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More than half of parents who split now unmarried

Lifestyle

London - More than half of break-ups among couples with children involve unmarried men and women, a study showed.

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It is estimated that in 2006, 45.3 percent of family breakdowns were among cohabiting couples and 54.5 percent among married parents. Picture: flickr.com

While there are nearly four times as many families with children headed by married couples, the number of break-ups among cohabitee parents is now higher, according to the Marriage Foundation think-tank.

It said 51.4 percent of couples with children who parted last year were cohabitees and 48.1 percent were married.

Analysing figures from the UK Office for National Statistics, it found a further 0.5 percent were same-sex couples, thought to be divided almost equally between cohabitees and those who are married or civil partners.

It is estimated that in 2006, 45.3 percent of family breakdowns were among cohabiting couples and 54.5 percent among married parents. Family break-ups among unmarried couples living together are thought to have outnumbered those among married men and women for the first time in 2015.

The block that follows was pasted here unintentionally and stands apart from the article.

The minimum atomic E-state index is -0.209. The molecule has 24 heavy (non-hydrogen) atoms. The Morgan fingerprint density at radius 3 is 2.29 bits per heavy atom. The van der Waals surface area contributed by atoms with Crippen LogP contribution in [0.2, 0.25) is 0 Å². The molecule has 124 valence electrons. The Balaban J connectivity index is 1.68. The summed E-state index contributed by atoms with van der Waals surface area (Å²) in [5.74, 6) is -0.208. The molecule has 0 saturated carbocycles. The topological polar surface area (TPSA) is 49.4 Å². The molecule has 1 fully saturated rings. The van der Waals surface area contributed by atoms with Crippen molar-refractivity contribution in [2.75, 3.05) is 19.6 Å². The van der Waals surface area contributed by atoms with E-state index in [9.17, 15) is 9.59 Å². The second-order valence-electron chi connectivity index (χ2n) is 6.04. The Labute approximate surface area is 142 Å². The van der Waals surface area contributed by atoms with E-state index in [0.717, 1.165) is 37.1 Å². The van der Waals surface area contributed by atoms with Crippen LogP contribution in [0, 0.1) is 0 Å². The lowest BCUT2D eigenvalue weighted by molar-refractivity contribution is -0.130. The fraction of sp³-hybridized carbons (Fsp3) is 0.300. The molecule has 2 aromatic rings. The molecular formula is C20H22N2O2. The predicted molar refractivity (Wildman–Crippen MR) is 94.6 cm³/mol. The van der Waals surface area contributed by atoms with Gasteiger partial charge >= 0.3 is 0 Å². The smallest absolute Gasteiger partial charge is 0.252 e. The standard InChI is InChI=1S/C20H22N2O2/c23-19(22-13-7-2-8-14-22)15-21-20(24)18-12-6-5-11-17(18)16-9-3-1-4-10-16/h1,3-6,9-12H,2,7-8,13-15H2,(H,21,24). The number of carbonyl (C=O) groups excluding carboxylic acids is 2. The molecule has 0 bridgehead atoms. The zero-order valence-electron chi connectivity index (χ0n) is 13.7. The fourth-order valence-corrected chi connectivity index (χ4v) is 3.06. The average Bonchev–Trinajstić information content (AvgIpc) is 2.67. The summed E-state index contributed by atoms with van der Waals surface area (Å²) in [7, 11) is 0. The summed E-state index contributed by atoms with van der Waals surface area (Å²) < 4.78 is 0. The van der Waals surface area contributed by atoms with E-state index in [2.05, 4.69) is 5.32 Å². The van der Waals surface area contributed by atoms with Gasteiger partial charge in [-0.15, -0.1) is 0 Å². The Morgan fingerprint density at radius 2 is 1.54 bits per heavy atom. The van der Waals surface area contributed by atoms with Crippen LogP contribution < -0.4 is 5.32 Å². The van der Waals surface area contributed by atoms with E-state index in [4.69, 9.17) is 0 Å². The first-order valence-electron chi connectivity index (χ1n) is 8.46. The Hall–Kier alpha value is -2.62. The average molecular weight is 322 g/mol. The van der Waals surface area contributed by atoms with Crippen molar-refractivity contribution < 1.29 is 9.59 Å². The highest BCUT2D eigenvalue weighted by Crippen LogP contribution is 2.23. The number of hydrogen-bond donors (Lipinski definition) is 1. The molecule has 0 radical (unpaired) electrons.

Harry Benson, research director of the Marriage Foundation, said: "The barely acknowledged epidemic of family breakdown continues unabated, caused by the trend away from marriage.

"These new figures show yet again how the odds are stacked against couples who don’t marry. Cohabiting parents account for one in five couples with children, yet more than one in two break-ups.

"If we want to improve family stability – with all the advantages that stability brings for adults, children and society as a whole – we need to rediscover the importance of commitment and marriage."

Benson added: "Our politicians are strangely ambivalent about marriage, yet 89 percent of our current Cabinet are married. For the sake of the next generation, I hope their new year resolution can be to preach what they practice."

Advocates of greater state support for marriage have long argued that married couples are more likely to stay together than those who cohabit.

Cohabitatees who do not marry are estimated to be around three-and-a-half times more likely to break up than married couples. 

A marriage that ends in divorce typically lasts more than ten years, compared with three for a cohabitating couple who break up.

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